Photo: Heikki Tuuli

Nuchhe Bahadur Dangol brings musical change in Nepal

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Blog

A smiling man, dressed in a traditional Nepalese hat, gives a warm greeting. Nuchhe Bahadur Dangol, a music professor at Tribhuvan University in Kathmandu, has been a strong change force in Nepalese musical life in the past decades. Last week, he was one of the keynote speakers of the international Cultural Diversity in Music Education conference hosted by the Sibelius Academy of the University of Arts Helsinki.

Dangol begun his musical journey already as a little boy with his father as his musical guide. He has built his teaching methods on his own experiences and hopes that his teaching will continue from his students to their students and so on. He hasn’t had it easy, though; he has had to struggle to overcome local cultural boundaries. The people in his own Jyapu community haven’t always approved of him teaching their music to all Nepalese people or even foreigners. Jyapu people believe that their culture shouldn’t be taught to outsiders.

- Still, I think that my research has assisted the next generation of Nepalese musicians and it is now their turn to take it internationally. I do hope that also students outside Nepal could have the opportunity to learn about our music. The unfortunate situation is, that we don’t have any written educational books about Nepalese music. And we don’t have much expertiese on writing such books at the moment - but I hope this will change in the future, he says.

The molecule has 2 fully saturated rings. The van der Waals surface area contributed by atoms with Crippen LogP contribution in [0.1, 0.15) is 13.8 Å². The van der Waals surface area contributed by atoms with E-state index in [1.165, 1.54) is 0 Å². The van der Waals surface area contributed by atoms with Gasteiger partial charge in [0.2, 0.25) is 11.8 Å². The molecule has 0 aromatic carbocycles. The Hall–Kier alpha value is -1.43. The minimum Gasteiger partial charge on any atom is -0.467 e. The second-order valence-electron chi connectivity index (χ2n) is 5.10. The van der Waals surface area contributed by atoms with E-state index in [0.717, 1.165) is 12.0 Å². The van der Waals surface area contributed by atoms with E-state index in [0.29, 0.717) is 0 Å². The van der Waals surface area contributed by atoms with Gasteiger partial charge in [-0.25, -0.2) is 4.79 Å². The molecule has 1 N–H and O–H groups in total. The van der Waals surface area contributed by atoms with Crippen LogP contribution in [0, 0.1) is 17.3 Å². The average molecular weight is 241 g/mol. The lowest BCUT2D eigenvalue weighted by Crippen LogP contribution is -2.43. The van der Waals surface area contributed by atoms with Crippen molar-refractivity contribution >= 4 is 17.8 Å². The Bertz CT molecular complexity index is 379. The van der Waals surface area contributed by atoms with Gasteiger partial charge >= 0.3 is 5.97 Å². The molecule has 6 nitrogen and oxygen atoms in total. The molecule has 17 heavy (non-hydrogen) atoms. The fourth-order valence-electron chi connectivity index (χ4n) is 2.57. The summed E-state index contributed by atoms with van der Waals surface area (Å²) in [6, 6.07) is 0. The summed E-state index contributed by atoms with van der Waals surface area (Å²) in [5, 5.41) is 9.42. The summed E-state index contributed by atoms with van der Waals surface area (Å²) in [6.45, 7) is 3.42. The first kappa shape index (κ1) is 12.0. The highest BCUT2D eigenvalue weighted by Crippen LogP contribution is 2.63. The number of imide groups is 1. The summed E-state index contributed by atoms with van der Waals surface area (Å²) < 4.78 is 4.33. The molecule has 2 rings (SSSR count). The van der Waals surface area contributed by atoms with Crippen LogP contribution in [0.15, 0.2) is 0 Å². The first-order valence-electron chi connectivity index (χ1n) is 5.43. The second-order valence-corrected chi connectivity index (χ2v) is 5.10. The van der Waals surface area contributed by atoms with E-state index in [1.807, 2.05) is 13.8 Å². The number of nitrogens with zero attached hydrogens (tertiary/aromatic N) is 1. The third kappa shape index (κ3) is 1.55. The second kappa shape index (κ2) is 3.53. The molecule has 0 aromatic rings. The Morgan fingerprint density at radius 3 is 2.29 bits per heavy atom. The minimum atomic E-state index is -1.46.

In learning music, Dangol believes in understanding one’s own background and history in music and dance. He compares music to mother’s milk; the one you taste first is the most important.

- After knowing your own background you’ll be better able to expand your knowledge to other music cultures as well. At the moment, Nepalese music still covers only about 20 to 30% of our university’s music curriculum. The rest is mostly Indian music. This is not how I’d like it to be: I’d wish it could be more versatile and include for example also Western classical music.

This Spring’s natural catastrophy in Nepal affected also the musical life in many ways; for example, it destroyed valuable traditional instruments that have now be reconstructed all over again. In the middle of all the turbulence and disaster in his homeland, Dangol keeps it positive. He speaks of women’s right to music in Nepalese communities. He has fought against the traditions that prevent girls from touching musical instruments, and also the traditions that prevent people from playing melodies and rhythms that belong to different local communities or castes. 

Cultural Diversity in Music Education conference was held at the Helsinki Music Centre on June 10 - 12, 2015. The conference offered keynote presentations by Professor Chantal Mouffe (University of Westminster, London, UK), professor David Hansen (Teachers College Columbia University, New York, USA) and Nuchhe Bahadur Dangol. More information about the conference at http://sites.uniarts.fi/web/cdime.